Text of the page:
Newell’s primary political rival, former tribal Gov. John Stevens, agreed. “I think this is a sad day for the constitution,” he told a reporter, “and an even sadder day for the Passamaquoddy tribe.”

Amid the outrage, Gov. Newell informed his counterpart at Pleasant Point that his reservation would vote Aug. 20 on the constitution “as currently drafted, and agree to be bound by the two reservations.”


But Newell canceled the Aug. 20 vote as well and declared he was overseeing revisions to the draft before residents of his reservation would be allowed to judge it. A public workshop was held Sept. 2, with a lively discussion of issues surrounding the rights of non-native widows and widowers when their native spouses died.

On Sept. 4 – the same day as the gubernatorial election between Newell and Stevens – Indian Township and Pleasant Point voters approved entirely different versions of the constitution, therefore neither had constitutional standing. Each reservation adopted its own version as municipal bylaws – though they are often ignored – and the Joint Tribal Council continued to operate in a vacuum.

Newell told the Bangor Daily News that the Indian Township draft “restricted the Joint Council from having so much power and we gave that power back to the people.”

In reality, the last-minute changes gave Newell greater power and his people less. He gave his office the novel ability to veto any action of the Joint Council, a move that could be overturned only by a unanimous vote of the latter body. Citizens’ referendums and votes to recall a governor would require two-thirds votes for passage, instead of simple majorities as the original draft read. A recalled official could also run for the same office in the very next election instead of having to sit it out.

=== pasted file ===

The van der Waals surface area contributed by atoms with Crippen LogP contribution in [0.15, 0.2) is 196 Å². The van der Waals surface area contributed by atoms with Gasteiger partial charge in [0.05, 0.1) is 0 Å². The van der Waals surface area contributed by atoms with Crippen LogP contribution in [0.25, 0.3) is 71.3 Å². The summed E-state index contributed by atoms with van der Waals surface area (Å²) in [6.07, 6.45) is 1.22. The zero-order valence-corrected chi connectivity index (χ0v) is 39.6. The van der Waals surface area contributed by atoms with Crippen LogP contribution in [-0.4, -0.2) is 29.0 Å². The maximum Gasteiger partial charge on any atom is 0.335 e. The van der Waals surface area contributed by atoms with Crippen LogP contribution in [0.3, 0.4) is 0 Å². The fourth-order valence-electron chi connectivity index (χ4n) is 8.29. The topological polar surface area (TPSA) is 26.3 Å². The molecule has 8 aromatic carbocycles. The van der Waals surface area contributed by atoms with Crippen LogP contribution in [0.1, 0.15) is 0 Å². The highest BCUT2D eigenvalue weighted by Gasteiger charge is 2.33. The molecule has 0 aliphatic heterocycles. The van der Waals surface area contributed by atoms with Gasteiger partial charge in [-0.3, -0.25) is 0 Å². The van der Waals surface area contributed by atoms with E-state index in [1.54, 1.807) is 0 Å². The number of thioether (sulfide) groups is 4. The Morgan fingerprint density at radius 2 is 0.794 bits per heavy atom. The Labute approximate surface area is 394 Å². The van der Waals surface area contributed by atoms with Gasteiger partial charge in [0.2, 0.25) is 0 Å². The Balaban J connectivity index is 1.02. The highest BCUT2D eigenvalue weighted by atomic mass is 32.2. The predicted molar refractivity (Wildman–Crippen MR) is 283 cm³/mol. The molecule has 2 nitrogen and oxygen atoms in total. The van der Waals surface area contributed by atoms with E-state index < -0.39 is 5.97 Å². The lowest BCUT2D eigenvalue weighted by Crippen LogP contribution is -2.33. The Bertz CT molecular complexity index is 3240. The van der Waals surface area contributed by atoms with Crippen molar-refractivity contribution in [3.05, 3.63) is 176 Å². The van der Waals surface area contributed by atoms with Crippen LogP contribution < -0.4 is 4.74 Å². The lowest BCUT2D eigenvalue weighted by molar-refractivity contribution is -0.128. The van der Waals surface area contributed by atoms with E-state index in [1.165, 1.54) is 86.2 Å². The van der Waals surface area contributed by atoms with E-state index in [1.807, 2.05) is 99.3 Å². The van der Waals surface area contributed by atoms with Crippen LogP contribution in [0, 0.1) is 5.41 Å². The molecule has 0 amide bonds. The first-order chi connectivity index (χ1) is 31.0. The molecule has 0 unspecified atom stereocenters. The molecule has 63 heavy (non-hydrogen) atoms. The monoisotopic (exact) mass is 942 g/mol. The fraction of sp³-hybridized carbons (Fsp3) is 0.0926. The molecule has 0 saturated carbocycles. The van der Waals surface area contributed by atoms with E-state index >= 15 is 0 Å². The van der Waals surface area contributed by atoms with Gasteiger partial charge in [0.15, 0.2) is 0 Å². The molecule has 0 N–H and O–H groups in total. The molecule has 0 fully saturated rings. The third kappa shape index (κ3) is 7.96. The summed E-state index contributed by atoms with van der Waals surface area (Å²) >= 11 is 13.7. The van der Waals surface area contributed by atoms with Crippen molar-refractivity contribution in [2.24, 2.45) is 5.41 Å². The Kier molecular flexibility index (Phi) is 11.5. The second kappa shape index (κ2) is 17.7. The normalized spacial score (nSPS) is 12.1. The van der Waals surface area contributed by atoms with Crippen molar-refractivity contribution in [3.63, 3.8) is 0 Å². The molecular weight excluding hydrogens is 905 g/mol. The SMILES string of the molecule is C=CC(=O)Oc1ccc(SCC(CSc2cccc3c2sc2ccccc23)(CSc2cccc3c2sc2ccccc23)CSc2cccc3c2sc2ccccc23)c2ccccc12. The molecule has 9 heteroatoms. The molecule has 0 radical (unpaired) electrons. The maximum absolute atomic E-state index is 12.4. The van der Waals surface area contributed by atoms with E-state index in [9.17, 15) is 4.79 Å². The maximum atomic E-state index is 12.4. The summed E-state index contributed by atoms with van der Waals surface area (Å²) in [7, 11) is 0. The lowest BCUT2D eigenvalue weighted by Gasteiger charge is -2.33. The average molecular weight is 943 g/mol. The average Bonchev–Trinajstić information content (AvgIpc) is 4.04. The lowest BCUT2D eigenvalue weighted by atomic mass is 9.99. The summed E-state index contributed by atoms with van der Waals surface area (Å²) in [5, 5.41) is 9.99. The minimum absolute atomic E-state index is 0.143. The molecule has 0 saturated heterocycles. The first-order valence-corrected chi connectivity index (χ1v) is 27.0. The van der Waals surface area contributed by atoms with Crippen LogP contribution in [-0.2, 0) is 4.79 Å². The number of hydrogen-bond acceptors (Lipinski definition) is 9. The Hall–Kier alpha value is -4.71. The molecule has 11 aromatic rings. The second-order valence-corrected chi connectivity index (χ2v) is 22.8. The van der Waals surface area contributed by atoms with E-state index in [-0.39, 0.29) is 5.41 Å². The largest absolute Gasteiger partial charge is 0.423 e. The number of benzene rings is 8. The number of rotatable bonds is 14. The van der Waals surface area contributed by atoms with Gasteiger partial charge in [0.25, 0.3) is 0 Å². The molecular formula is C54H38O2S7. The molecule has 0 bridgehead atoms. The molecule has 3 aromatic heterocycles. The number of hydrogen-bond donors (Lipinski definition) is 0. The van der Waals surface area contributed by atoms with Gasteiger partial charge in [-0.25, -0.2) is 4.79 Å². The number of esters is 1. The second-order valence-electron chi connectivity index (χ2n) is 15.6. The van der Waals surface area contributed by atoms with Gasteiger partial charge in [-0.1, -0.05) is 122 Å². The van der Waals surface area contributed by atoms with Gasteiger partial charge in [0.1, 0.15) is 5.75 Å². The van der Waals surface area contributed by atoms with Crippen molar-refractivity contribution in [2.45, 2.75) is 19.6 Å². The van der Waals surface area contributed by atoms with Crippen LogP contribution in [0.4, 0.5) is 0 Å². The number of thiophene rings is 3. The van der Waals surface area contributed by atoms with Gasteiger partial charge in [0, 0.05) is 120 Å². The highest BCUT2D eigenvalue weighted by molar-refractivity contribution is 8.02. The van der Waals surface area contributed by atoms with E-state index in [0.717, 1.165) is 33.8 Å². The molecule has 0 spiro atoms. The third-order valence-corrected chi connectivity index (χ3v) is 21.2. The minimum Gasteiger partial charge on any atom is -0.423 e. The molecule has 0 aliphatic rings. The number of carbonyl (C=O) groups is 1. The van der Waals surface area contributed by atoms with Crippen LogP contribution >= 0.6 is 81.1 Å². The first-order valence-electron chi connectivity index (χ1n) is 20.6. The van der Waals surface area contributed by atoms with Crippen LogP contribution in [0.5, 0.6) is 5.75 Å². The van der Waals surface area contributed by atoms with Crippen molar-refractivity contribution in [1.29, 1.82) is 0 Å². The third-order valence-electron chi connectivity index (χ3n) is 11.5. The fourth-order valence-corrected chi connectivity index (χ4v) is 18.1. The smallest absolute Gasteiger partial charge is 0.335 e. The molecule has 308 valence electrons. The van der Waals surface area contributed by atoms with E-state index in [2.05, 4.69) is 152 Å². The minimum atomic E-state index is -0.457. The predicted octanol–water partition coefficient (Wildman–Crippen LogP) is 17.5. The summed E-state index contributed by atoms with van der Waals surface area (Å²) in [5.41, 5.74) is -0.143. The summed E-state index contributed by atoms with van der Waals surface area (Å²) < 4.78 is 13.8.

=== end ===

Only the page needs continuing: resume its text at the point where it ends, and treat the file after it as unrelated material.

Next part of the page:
“I don’t recall exactly what happened, but I know that a lot of times in the Joint Council we would have a lot of debates and controversy as to what each reservation wanted with the constitution,” Newell says today. “We made the decision based on circumstances that were happening at the time.”

Bassett describes the events of that late summer as a constitutional crisis on several levels. “It was crazy what went down. We never contemplated that somebody would defy the Joint Council to that point,” he says. “Nobody knew what to do.”


“I guess that was tribal politics at its lowest point, as far as people abusing their power,” he adds.

But on Sept. 4 Bobby Newell had also won re-election. The lowest ebb was yet to come.

Colin Woodard can be contacted at 791-6317 or at:



Coming tomorrow:

Whither the rule of law